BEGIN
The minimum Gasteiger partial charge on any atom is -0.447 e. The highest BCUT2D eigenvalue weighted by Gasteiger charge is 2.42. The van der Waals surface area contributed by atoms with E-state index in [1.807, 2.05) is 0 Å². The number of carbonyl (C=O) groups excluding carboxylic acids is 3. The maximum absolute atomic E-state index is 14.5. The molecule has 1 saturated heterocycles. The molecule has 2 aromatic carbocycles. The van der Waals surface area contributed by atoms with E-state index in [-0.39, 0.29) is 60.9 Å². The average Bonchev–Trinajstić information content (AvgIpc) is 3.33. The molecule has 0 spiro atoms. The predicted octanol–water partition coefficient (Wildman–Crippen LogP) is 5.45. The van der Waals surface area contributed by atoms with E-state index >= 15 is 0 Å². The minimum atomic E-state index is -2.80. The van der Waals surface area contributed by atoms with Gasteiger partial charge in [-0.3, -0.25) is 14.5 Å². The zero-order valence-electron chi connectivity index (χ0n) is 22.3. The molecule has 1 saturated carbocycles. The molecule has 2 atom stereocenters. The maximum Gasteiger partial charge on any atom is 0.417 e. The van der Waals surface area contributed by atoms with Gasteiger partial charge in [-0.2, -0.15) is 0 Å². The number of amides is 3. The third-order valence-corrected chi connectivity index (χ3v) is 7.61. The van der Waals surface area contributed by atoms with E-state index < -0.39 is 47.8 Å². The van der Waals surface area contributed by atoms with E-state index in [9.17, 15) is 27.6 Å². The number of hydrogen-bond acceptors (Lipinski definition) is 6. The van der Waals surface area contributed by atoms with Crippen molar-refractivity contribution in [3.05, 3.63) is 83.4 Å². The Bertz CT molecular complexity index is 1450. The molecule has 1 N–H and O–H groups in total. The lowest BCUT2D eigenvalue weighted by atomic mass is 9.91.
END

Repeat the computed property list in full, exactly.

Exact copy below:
The minimum Gasteiger partial charge on any atom is -0.447 e. The highest BCUT2D eigenvalue weighted by Gasteiger charge is 2.42. The van der Waals surface area contributed by atoms with E-state index in [1.807, 2.05) is 0 Å². The number of carbonyl (C=O) groups excluding carboxylic acids is 3. The maximum absolute atomic E-state index is 14.5. The molecule has 1 saturated heterocycles. The molecule has 2 aromatic carbocycles. The van der Waals surface area contributed by atoms with E-state index in [-0.39, 0.29) is 60.9 Å². The average Bonchev–Trinajstić information content (AvgIpc) is 3.33. The molecule has 0 spiro atoms. The predicted octanol–water partition coefficient (Wildman–Crippen LogP) is 5.45. The van der Waals surface area contributed by atoms with E-state index >= 15 is 0 Å². The minimum atomic E-state index is -2.80. The van der Waals surface area contributed by atoms with Gasteiger partial charge in [-0.3, -0.25) is 14.5 Å². The zero-order valence-electron chi connectivity index (χ0n) is 22.3. The molecule has 1 saturated carbocycles. The molecule has 2 atom stereocenters. The maximum Gasteiger partial charge on any atom is 0.417 e. The van der Waals surface area contributed by atoms with Gasteiger partial charge in [-0.2, -0.15) is 0 Å². The number of amides is 3. The third-order valence-corrected chi connectivity index (χ3v) is 7.61. The van der Waals surface area contributed by atoms with E-state index < -0.39 is 47.8 Å². The van der Waals surface area contributed by atoms with E-state index in [9.17, 15) is 27.6 Å². The number of hydrogen-bond acceptors (Lipinski definition) is 6. The van der Waals surface area contributed by atoms with Crippen molar-refractivity contribution in [3.05, 3.63) is 83.4 Å². The Bertz CT molecular complexity index is 1450. The molecule has 1 N–H and O–H groups in total. The lowest BCUT2D eigenvalue weighted by atomic mass is 9.91.